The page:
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China's grip on gold prices means a higher floor, but this week's weakness may be the flipside

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(Kitco News) - Precious metals prices remained on their lower trajectory this week, continuing the steady slide lower that began after the last FOMC meeting on Sept 20. Gold and silver have both fallen to their lowest levels since early March, with spot gold briefly dropping below $1,817 earlier on Wednesday and silver futures trading below $21 per ounce at the time of writing.

While the Fed’s higher-for-longer interest rate projections are the most cited driver for gold’s recent weakness, as they’ve helped drive the benchmark 10-year treasury yield close to 5% against the non-yielding metal, analysts’ historical models suggest gold should actually be far lower at this point in the cycle. What’s different this time around? China.

Chinese demand for the yellow metal has been propping up gold, keeping prices not far off their all-time highs despite massive headwinds.

The People’s Bank of China (PBoC) has been buying gold at a torrid pace for nearly two years now. According to updated foreign reserve data, China’s central bank bought 29 tonnes of gold in August, lifting year-to-date purchases to 155 tonnes. August also marked the central bank's biggest purchase since December.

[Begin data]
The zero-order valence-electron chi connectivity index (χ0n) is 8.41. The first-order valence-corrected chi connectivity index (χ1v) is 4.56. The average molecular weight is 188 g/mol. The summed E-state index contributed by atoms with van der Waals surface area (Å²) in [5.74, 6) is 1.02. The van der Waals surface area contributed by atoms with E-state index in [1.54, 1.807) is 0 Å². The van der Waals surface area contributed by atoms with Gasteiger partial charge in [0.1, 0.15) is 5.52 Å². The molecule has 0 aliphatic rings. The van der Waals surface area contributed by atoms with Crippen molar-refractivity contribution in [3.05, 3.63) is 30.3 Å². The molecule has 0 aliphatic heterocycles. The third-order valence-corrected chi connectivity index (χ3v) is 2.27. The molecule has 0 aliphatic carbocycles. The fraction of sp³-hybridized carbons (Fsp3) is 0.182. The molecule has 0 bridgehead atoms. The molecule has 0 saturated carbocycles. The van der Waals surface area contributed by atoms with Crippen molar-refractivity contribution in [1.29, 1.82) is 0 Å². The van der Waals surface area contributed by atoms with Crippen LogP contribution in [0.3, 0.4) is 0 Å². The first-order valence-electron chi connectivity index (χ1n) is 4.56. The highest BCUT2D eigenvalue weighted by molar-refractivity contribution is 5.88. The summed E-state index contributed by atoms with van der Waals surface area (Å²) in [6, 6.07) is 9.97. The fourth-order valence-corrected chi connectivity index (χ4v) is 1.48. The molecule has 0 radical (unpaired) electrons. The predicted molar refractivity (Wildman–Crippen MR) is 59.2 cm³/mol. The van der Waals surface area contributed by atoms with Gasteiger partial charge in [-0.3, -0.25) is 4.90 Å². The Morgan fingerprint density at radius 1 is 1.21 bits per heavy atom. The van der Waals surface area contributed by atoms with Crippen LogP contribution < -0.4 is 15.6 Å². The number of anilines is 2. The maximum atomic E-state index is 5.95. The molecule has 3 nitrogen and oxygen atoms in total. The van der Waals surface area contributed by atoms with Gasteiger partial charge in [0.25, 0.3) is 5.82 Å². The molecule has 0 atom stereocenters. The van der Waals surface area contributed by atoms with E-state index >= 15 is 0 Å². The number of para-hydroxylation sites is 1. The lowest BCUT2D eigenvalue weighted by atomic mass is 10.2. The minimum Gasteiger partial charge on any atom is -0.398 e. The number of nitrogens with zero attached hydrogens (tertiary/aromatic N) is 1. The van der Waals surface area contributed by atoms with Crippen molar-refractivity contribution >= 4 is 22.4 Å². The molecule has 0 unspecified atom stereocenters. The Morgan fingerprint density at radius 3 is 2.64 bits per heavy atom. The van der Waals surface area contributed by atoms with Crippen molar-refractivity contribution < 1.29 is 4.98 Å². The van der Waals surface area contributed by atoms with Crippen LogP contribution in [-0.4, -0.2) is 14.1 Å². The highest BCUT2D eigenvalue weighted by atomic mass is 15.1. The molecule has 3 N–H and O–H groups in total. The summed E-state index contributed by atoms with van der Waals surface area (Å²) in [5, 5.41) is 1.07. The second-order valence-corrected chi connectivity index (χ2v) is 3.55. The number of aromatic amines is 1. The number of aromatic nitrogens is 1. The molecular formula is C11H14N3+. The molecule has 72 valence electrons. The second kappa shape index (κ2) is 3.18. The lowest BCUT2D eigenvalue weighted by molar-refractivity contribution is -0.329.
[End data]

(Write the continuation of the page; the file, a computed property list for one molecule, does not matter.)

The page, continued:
But it’s not just the Chinese state that’s shown a voracious appetite for the precious metal. Recent months have seen China’s domestic gold prices spike well above international spot prices. The population’s appetite for gold was so great that the PBoC intervened, banning banks from importing gold, which pushed the spread between the spot price in Shanghai and London to a record $121 per ounce in mid-September.

Just as some of gold’s surprising strength has come from Chinese demand, it’s possible that some of this sudden and sustained weakness is also the result of China’s internal market dynamics.

Everett Millman, Chief Market Analyst at Gainesville Coins, believes the Chinese market has had a significant impact on gold prices outside the country, while the recent premium demonstrates the limited influence the global market has over domestic prices.

Speaking to Kitco News last Friday, Millman said that this week could provide an interesting test case, as local holidays are curtailing activity and liquidity in the Shanghai gold market.

“In addition to government policy in China, the fact that their markets are going to be closed for that period of time, that removes one of the largest consistent buyers in the market,” he said. “So I do think it removes some of the floor beneath the gold price. If you get selling pressure coming from the West, you don't have as much to counteract that in China. When traders are back at the office in China and the economy is back out of holiday mode, I think that could give a pretty strong boost to the gold price.”